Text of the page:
Then, for reasons never made clear, the Sunday Times (and therefore the Saturday Times) didn’t arrive until Monday or never. These delays or “no shows” required constant emails and phone calls and much frustration. Hello, customer service. Hello?
Mom Nature Weighs In
Compounding the RGJ delivery lapses, Mother Nature stepped in to inflict additional bedlam. The Times is apparently printed somewhere on the other side of a California mountain pass, Donner Pass —named for the tragically doomed cannibal-eating pioneer clan — which is frequently blocked during wintery snowstorms. When that happens, no NYT makes its way to Reno!
However, since around Christmas, virtually no papers, no RGJ, no NYT, have been delivered at all. Sometimes there’s an excuse. Time off for the holidays. Weather delays. But most often, there’s no excuse. Simply no paper. I log on to my accounts and report delivery problems. I call and report delivery problems. And I demand to speak to “a manager” to report delivery problems. I get nowhere.
Last week I tried exercising my limited “clout.” I called “somebody” I know and asked him to call the senior news editor at the newspaper. Miracle of miracles! The very next day both papers appeared in our driveway.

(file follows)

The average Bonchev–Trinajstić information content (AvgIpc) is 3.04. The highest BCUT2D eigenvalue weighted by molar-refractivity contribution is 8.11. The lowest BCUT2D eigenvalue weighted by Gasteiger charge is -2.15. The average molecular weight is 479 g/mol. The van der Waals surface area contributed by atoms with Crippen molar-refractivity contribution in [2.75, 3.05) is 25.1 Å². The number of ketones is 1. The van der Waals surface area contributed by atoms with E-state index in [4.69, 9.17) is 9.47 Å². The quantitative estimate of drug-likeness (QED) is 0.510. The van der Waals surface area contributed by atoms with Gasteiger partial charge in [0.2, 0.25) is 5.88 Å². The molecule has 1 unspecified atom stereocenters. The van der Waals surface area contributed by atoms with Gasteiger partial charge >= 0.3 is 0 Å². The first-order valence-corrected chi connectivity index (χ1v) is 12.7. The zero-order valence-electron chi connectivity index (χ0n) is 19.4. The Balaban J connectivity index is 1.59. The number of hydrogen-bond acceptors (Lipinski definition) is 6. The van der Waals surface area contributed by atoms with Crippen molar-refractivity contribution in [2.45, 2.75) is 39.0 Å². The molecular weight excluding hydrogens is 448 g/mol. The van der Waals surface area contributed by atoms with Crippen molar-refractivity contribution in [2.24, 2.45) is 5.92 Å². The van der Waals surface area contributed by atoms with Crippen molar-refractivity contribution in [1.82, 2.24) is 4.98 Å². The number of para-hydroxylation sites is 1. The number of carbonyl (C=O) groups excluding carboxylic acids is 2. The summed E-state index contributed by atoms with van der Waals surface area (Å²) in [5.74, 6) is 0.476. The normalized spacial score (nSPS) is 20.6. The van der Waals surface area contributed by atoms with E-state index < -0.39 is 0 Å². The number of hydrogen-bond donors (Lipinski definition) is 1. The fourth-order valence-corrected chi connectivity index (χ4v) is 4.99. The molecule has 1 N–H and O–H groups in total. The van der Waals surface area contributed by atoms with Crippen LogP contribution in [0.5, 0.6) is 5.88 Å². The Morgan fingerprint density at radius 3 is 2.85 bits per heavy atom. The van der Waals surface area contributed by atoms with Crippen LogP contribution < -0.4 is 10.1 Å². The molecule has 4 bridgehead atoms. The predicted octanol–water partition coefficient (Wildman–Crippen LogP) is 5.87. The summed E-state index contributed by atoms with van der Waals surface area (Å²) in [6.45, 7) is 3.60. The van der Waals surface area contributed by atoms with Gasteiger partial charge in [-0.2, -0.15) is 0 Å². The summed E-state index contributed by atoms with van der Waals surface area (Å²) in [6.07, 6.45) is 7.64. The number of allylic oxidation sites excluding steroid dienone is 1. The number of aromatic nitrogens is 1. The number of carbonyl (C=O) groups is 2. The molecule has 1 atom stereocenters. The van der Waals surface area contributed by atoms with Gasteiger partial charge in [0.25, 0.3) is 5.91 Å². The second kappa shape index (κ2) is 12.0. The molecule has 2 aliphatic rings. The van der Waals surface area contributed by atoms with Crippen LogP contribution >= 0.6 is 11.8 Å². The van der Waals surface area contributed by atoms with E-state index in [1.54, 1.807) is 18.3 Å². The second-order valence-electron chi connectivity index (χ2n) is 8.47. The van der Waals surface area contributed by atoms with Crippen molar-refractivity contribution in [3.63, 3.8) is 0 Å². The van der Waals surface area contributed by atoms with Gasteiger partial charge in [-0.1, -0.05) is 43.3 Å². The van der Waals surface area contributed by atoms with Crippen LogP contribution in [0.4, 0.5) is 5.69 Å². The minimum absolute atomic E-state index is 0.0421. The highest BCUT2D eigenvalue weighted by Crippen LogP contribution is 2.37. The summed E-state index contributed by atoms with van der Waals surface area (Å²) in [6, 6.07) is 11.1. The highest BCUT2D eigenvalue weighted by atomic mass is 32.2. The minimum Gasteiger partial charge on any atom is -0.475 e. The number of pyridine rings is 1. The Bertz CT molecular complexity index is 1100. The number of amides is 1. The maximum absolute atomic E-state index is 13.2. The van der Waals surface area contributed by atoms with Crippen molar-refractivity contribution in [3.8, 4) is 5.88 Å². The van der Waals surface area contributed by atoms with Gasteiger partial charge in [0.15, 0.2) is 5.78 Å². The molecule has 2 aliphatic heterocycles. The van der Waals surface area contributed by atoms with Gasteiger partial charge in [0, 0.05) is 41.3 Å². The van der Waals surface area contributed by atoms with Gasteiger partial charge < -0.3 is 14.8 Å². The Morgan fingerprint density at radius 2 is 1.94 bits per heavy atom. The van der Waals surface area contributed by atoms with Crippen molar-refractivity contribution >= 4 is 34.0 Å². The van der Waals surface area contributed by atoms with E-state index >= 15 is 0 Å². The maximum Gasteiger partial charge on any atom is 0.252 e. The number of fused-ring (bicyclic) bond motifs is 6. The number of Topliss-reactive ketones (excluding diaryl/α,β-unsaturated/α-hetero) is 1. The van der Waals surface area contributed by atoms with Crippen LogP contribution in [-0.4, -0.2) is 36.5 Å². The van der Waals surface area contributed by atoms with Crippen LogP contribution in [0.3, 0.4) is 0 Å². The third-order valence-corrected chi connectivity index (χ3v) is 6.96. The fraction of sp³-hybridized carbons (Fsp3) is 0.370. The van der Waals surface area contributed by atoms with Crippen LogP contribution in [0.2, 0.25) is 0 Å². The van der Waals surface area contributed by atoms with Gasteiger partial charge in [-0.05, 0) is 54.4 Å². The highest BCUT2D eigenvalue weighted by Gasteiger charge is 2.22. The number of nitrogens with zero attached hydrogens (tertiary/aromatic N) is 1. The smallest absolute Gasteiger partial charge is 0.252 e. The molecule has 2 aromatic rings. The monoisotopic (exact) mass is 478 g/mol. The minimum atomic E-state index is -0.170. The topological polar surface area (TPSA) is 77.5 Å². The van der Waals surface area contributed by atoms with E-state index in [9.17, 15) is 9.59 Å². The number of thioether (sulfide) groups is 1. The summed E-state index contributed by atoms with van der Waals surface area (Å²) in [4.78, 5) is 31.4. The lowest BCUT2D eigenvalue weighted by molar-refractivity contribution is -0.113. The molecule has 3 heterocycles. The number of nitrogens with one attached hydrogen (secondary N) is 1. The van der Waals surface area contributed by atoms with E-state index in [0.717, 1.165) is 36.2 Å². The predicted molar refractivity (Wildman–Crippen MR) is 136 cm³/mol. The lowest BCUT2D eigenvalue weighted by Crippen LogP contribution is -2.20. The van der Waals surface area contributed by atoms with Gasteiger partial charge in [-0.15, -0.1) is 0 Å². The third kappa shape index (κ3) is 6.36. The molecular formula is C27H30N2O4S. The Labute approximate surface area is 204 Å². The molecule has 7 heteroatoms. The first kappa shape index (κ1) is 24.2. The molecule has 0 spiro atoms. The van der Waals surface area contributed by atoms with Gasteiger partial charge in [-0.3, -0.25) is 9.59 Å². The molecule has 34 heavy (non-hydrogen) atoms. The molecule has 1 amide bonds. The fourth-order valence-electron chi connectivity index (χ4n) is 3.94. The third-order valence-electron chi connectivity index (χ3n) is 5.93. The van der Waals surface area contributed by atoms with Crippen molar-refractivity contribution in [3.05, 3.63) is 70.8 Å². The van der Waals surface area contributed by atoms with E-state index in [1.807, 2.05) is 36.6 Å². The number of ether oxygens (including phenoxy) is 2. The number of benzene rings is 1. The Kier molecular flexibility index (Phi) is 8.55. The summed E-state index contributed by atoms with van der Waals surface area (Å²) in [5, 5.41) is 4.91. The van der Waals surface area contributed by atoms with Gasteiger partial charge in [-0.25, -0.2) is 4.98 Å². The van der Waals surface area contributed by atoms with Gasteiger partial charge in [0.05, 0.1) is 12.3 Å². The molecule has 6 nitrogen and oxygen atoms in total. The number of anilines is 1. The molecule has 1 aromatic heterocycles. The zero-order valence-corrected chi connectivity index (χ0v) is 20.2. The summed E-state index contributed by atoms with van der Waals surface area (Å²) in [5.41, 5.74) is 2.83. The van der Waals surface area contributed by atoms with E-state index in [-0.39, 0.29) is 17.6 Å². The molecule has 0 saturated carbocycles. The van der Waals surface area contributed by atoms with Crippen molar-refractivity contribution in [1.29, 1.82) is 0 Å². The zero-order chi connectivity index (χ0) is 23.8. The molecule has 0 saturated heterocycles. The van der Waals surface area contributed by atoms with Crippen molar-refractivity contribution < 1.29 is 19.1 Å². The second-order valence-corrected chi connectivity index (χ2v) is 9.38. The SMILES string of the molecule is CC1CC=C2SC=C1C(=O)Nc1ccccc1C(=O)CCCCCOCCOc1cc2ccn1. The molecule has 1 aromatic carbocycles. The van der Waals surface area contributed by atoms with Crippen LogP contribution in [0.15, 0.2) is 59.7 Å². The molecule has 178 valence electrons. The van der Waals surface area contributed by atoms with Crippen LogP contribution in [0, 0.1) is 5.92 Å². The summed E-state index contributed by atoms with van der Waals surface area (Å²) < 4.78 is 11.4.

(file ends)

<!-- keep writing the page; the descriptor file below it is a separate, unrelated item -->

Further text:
For the next three days, no more papers appeared.
I contacted the senior editor directly, politely thanked her, and updated her about the lack of service. She kindly wrote back and told me about the paper’s shortage of paper delivery personnel.
Now I understand there are labor shortages across the nation, but I find this answer preposterous. At McDonald’s, which faces the same shortages, I still get my chicken McNuggets even if I wait a minute or two longer at the drive-in window. At my local restaurant, I still get served a tasty lunch on clean plates even though they’ve had a sign out front for months seeking wait staff and busboys. And at Target, the shelves are full of goods even though they’re advertising to hire front and backend employees.
Maybe the overworked, underpaid reporters at the local paper don’t mind that “old-timers” like me who genuinely want to read their work cannot get their papers and read them slowly and leisurely. Maybe they just write their stories for the heck of it. Perhaps they don’t even mind that their mega-media corporate bosses continue to cut costs and maximize profits.
And speaking of costs and profits, here’s a crazy idea, maybe those bosses could increase the wages slightly to incentivize delivery carriers to get up at ungodly hours to deliver newspapers … in the dark … in the cold? It’s just a thought.
Meanwhile, I’m giving thanks to cashier Wei at check stand 10 at the Raley’s Supermarket who is now holding the NYT for me every day … except Saturdays, because even the supermarket cannot get The Times delivered then … or when it snows and Donner Pass is blocked!
https://muddling.me/wp-content/uploads/2023/01/paperboy2-copy.jpg396500Karen Galatzhttps://muddling.me/wp-content/uploads/2018/10/new-logo3.jpgKaren Galatz2023-01-18 09:05:252023-01-18 11:55:59All the News Not Fit to Deliver